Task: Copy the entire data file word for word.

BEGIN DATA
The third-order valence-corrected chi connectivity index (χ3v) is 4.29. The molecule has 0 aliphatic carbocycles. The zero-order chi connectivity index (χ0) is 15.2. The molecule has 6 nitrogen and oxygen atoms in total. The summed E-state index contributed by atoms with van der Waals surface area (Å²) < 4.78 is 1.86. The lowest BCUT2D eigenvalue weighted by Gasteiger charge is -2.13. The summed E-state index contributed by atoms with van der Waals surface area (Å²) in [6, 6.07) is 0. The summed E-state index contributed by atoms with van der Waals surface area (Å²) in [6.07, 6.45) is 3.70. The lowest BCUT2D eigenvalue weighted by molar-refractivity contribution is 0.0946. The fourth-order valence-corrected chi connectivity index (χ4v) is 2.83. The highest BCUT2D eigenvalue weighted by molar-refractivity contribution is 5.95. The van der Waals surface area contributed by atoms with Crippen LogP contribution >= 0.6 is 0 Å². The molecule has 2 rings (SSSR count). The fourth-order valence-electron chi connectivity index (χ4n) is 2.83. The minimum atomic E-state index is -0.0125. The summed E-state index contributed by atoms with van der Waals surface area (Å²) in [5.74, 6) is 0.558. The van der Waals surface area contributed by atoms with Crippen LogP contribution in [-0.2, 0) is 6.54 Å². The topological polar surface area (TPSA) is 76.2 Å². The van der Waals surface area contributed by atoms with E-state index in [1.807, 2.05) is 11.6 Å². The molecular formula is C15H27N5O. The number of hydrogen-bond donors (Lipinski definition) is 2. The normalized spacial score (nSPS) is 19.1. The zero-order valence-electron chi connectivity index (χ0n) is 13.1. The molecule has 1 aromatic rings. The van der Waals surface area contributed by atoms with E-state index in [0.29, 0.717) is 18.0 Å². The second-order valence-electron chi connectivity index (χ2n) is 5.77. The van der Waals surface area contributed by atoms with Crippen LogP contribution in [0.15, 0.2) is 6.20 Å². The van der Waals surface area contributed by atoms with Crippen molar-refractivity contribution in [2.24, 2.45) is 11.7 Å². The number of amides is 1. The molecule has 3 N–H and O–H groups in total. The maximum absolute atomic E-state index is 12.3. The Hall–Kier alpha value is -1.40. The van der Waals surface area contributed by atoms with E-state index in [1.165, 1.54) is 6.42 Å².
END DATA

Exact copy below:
The third-order valence-corrected chi connectivity index (χ3v) is 4.29. The molecule has 0 aliphatic carbocycles. The zero-order chi connectivity index (χ0) is 15.2. The molecule has 6 nitrogen and oxygen atoms in total. The summed E-state index contributed by atoms with van der Waals surface area (Å²) < 4.78 is 1.86. The lowest BCUT2D eigenvalue weighted by Gasteiger charge is -2.13. The summed E-state index contributed by atoms with van der Waals surface area (Å²) in [6, 6.07) is 0. The summed E-state index contributed by atoms with van der Waals surface area (Å²) in [6.07, 6.45) is 3.70. The lowest BCUT2D eigenvalue weighted by molar-refractivity contribution is 0.0946. The fourth-order valence-corrected chi connectivity index (χ4v) is 2.83. The highest BCUT2D eigenvalue weighted by molar-refractivity contribution is 5.95. The van der Waals surface area contributed by atoms with Crippen LogP contribution >= 0.6 is 0 Å². The molecule has 2 rings (SSSR count). The fourth-order valence-electron chi connectivity index (χ4n) is 2.83. The minimum atomic E-state index is -0.0125. The summed E-state index contributed by atoms with van der Waals surface area (Å²) in [5.74, 6) is 0.558. The van der Waals surface area contributed by atoms with Crippen LogP contribution in [-0.2, 0) is 6.54 Å². The topological polar surface area (TPSA) is 76.2 Å². The van der Waals surface area contributed by atoms with E-state index in [1.807, 2.05) is 11.6 Å². The molecular formula is C15H27N5O. The number of hydrogen-bond donors (Lipinski definition) is 2. The normalized spacial score (nSPS) is 19.1. The zero-order valence-electron chi connectivity index (χ0n) is 13.1. The molecule has 1 aromatic rings. The van der Waals surface area contributed by atoms with E-state index in [0.29, 0.717) is 18.0 Å². The second-order valence-electron chi connectivity index (χ2n) is 5.77. The van der Waals surface area contributed by atoms with Crippen LogP contribution in [0.15, 0.2) is 6.20 Å². The van der Waals surface area contributed by atoms with Crippen molar-refractivity contribution in [2.24, 2.45) is 11.7 Å². The number of amides is 1. The molecule has 3 N–H and O–H groups in total. The maximum absolute atomic E-state index is 12.3. The Hall–Kier alpha value is -1.40. The van der Waals surface area contributed by atoms with E-state index in [1.165, 1.54) is 6.42 Å².